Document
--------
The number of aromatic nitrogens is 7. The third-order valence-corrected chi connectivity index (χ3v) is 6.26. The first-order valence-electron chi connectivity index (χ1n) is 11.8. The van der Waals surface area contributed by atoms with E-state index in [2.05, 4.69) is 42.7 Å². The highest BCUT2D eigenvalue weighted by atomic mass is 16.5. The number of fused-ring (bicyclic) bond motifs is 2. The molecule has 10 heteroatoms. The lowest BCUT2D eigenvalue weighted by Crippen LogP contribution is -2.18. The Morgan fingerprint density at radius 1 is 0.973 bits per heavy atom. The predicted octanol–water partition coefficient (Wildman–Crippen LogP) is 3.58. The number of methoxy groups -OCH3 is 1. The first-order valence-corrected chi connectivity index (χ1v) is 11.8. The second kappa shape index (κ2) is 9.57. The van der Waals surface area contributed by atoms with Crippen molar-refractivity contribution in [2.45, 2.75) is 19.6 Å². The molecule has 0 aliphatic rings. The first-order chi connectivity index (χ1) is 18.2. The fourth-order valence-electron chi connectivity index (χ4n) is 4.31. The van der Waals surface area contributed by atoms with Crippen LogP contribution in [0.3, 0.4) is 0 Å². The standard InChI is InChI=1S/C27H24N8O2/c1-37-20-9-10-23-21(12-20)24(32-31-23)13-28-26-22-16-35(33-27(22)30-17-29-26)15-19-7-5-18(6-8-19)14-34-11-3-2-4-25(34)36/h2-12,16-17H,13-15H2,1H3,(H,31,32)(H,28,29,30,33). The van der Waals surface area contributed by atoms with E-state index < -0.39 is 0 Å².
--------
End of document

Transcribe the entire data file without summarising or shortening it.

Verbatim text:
The number of aromatic nitrogens is 7. The third-order valence-corrected chi connectivity index (χ3v) is 6.26. The first-order valence-electron chi connectivity index (χ1n) is 11.8. The van der Waals surface area contributed by atoms with E-state index in [2.05, 4.69) is 42.7 Å². The highest BCUT2D eigenvalue weighted by atomic mass is 16.5. The number of fused-ring (bicyclic) bond motifs is 2. The molecule has 10 heteroatoms. The lowest BCUT2D eigenvalue weighted by Crippen LogP contribution is -2.18. The Morgan fingerprint density at radius 1 is 0.973 bits per heavy atom. The predicted octanol–water partition coefficient (Wildman–Crippen LogP) is 3.58. The number of methoxy groups -OCH3 is 1. The first-order valence-corrected chi connectivity index (χ1v) is 11.8. The second kappa shape index (κ2) is 9.57. The van der Waals surface area contributed by atoms with Crippen molar-refractivity contribution in [2.45, 2.75) is 19.6 Å². The molecule has 0 aliphatic rings. The first-order chi connectivity index (χ1) is 18.2. The fourth-order valence-electron chi connectivity index (χ4n) is 4.31. The van der Waals surface area contributed by atoms with Crippen LogP contribution in [0.3, 0.4) is 0 Å². The standard InChI is InChI=1S/C27H24N8O2/c1-37-20-9-10-23-21(12-20)24(32-31-23)13-28-26-22-16-35(33-27(22)30-17-29-26)15-19-7-5-18(6-8-19)14-34-11-3-2-4-25(34)36/h2-12,16-17H,13-15H2,1H3,(H,31,32)(H,28,29,30,33). The van der Waals surface area contributed by atoms with E-state index < -0.39 is 0 Å².